Hey everyone! Today, we’re diving into the differences between art school and traditional four-year universities. The paths are considerably different, and we want to explain the contrasts between the two from personal experiences. Taylor attended Washington State University to earn a Bachelor’s of Arts, while Lauren attended The School of the Art Institute of Chicago to earn a Bachelor’s of Fine Arts. You can become a designer through either program, we’re just comparing the two!
Don’t be fooled, art schools do offer business and math classes, but they’ll be focused on your life as an artist and how to market your work. Several history, research, general art process (exploring various mediums), and liberal arts classes (such as writing, culture, and philosophy) may be required at art school. No, you won’t have to take biology, calculus, or accounting classes, but you will have to step outside of your comfort zone a bit to take art electives you may not be used to. Often times, art schools will encourage you to take classes in areas you wouldn’t normally gravitate towards like printmaking if you’re a sculptor.
In a traditional University you have two sets of required courses: those that you need in order to graduate and those needed for your major. The courses required by the university in order to graduate will change in level and hours between schools, but in general, you are required to take math, humanity, science (with a lab), English and a history course of some sort. You may be able to test out of some classes, but you’ll need to speak with your advisor for more information specific to your university. Ultimately, the required courses in traditional universities are geared towards getting a decent idea of all the different areas of study offered to help you find a major to focus. General electives help you to explore classes to count towards minors.
Art schools generally have longer class hours and meet less frequently. You won’t always be sitting through lectures, but rather, working. Studios at SAIC alone are either 3 or 6 hours long. Art schools dedicate large blocks of time to encourage more focused work. Art school is more self-driven, so what you put in, you get! It’s best to remember you won’t have a professor by your side when you’re in the “real world.” If you have questions, take initiative and ask them without hesitation!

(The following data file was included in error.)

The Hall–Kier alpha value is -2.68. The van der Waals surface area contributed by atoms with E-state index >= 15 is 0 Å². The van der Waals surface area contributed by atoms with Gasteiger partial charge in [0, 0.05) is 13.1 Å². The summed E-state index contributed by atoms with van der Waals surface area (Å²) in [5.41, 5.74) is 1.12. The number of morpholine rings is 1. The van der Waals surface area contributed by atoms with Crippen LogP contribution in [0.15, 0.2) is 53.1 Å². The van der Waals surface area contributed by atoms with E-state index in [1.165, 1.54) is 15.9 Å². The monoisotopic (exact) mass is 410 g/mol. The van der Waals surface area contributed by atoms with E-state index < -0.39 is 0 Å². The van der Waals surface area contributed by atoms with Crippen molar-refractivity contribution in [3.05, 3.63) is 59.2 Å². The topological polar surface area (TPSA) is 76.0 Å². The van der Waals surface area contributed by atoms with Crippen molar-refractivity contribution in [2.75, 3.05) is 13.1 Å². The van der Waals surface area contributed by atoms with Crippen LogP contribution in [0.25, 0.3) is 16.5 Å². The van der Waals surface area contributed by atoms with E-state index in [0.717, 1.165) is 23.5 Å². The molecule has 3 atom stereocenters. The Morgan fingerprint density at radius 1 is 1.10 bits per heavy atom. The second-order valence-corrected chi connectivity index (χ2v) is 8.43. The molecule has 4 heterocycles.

In general, Universities have fairly short classes only lasting about 50min, but you meet fairly regularly. There are, of course, exceptions to this, e.g. science labs, art classes, and design classes. Many upper-level classes tend to be longer, though they still meet regularly. In University, the main focus of class is to give as much information as possible about a given subject. Rarely do you get to everything in class, therefore, you are heavily encouraged to take advantage of office hours, tutoring centers, and the library. Much of your work is done outside of the classroom through homework, self-study, and projects.
As I’m sure you can guess, you’ll be surrounded by other artists in art school. In architecture, the building you design is more than a structure – it’s a giant interactive sculpture. Everything is art. You go to class with painters, sculptors, fashion designers, photographers, illustrators, graphic designers, and videographers.
Opportunities are everywhere to collaborate on projects: have your photographer friends help you out when you need to document your project model, learn a few tips from your graphic design friend to clean up your renderings and portfolio, and maybe even have a sculpture friend critique your model structure. You have the minds of other artists around you, allowing thoughts to endlessly flow in different ways. Network with the people you know, and collaborate!
In traditional University, you interact with a wide range of people from many different backgrounds, with diverse interests. It is unlikely that as a working professional you will only work directly with people who have similar interests and backgrounds as yourself, so universities are a great way to interact with people from many walks of life.
Universities are also great simply for the sheer breadth of course choices offered. Even if your degree is design focused, you can take classes in other subject that you just find interesting. You can get a minor in something that does not have any obvious connection to your major, but that you feel passionate about. One of the most beneficial aspects of going to a traditional university is the diversity of people and subject. Take advantage of the diversity and use it to build up your skill set!
The Student Lounge Conclusion
Finding the right environment for you is your key to success. If you want to incorporate many different things into your design education, look into some of the programs offered at more traditional universities like GWU, Virginia Tech, FSU, or even WSU (Go Cougs!). If you have a more art-focused brain and wish to learn more deeply about various fine arts, find your place at Pratt, RISD, SAIC, SCAD, or Cal Arts. Your design practice is shaped by what you learn, so find a program that fits your interests!